The body bares (and bears) its soul
This is a difficult book to categorise. It has a much much wider market than those who suffer from ‘problems with the waterworks’, BPH, irritable bladder etc. It is a fascinating and deeply reflective account of the meaning of illness and wellness. Parks, an acknowledged atheist and sceptic about all things remotely New Age or alternative in the health field, developed an increasingly disruptive and painful urogenital condition. Exhaustive tests yielded little information, other than to show an absence of anything ‘sinister’. Conventional pharmacological management proving largely ineffective for him, the standard option was for surgery. Something which he had ‘a gut instinct’ was wrong for him. Parks’ exhaustive research on his condition and the surgical procedure via the internet showed the procedure offered could not be guaranteed to be successful, or indeed problem free.
Author Parks began to look at other options, specifically to consider not just ‘the condition’ but himself as experiencing the condition. Discovering a book which discussed his condition as a muscular/neurological reaction to hyperpresent tension – an attribute of his own nature – almost against his intellect he began to explore embodiment, grappling with his own inability to be present in the here and now of his body, rather than the constant backwards and forwards cerebral activity of the mind. His desire to understand his own story and narrative, what his body was saying, led him, initially sceptically and unwillingly, to a gifted Shiatsu practitioner, and, later to a deeper experience of meditation. The initial debilitating nature of his condition had been much helped by the specific techniques of `paradoxical relaxation’ described in the book, but the alleviation of pain and nocturia were no longer seen as the end of the journey.
Parks’ ability to be open to challenge his own perceived notions of reality, and to accept experience completely outside his belief systems is rather wonderful.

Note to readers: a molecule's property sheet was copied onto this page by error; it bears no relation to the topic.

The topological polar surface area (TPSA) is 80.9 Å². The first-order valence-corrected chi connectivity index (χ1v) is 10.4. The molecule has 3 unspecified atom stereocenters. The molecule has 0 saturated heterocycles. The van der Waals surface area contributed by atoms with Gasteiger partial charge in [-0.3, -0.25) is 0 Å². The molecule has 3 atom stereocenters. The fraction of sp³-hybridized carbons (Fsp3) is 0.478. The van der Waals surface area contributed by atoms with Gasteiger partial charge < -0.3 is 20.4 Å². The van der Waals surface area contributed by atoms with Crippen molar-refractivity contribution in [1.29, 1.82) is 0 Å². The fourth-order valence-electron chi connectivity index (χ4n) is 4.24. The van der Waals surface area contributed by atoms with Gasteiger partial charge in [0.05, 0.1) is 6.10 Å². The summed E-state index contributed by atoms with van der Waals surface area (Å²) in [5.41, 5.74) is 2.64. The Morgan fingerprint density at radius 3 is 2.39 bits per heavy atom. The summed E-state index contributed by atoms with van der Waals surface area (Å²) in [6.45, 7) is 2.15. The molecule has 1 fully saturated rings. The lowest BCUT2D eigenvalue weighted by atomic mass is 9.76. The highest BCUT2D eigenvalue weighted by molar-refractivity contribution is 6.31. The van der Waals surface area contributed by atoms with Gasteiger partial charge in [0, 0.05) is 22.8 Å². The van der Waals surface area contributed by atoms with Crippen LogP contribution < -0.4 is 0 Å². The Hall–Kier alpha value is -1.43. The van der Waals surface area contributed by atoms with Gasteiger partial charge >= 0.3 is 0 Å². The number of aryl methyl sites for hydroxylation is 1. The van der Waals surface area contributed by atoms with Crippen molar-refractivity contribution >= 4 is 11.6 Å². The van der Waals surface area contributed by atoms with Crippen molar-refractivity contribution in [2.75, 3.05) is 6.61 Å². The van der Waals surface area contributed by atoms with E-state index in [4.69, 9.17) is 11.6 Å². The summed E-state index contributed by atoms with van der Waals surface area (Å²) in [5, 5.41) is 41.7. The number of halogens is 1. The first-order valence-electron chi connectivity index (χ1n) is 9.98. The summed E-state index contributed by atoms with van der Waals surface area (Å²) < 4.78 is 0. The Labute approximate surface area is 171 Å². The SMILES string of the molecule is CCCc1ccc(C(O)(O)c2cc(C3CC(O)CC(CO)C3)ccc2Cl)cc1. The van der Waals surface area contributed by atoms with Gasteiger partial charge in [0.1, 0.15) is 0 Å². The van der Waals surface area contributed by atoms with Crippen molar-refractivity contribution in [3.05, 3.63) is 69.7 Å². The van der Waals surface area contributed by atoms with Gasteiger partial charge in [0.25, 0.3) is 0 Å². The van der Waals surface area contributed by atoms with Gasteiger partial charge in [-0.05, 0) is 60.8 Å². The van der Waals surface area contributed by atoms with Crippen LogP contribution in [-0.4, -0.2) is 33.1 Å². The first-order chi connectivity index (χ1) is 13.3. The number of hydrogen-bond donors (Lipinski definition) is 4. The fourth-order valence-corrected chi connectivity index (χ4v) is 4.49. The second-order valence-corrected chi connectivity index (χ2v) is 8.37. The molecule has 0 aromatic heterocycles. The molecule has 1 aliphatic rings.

I particularly appreciate the fact that he doesn’t fall into the convert’s trap of saying `THIS is the way’, exhorting everyone to follow suit. This was HIS way, his story, his meaning.
There is also much which is fascinating about the possible effect of various illnesses on both the choice of subject matter and the modes of expression used by other writers and artists with chronic conditions
There is so much within this book, not least, an understory about language and translation. As well as writing novels, he also teaches Italian/English translation skills to students in Italy. There is a parallel here to `what is lost in translation’ between the experience (any experience) and the description of it. Our species’ amazing faculty for language and complex expression both illuminates and obfuscates our experiences, at one and the same moment. Language itself defines and therefore limits what it describes. His analysis of various texts and what will be `lost in translation’ from a too literal juxtaposition of one language into another, missing the inner meaning of a thing, is directly mirrored in his attempt to describe `the ineffable’, the felt sense of the present which arises when the mind is stilled from its endless narrative. As he notes, in the moment the narrating mind tries to verbalise the experience, we are no longer WITHIN what we are experiencing.
Another book which incorporates the autobiography of illness is Hilary Mantel’s equally wonderful Giving up the Ghost: A memoir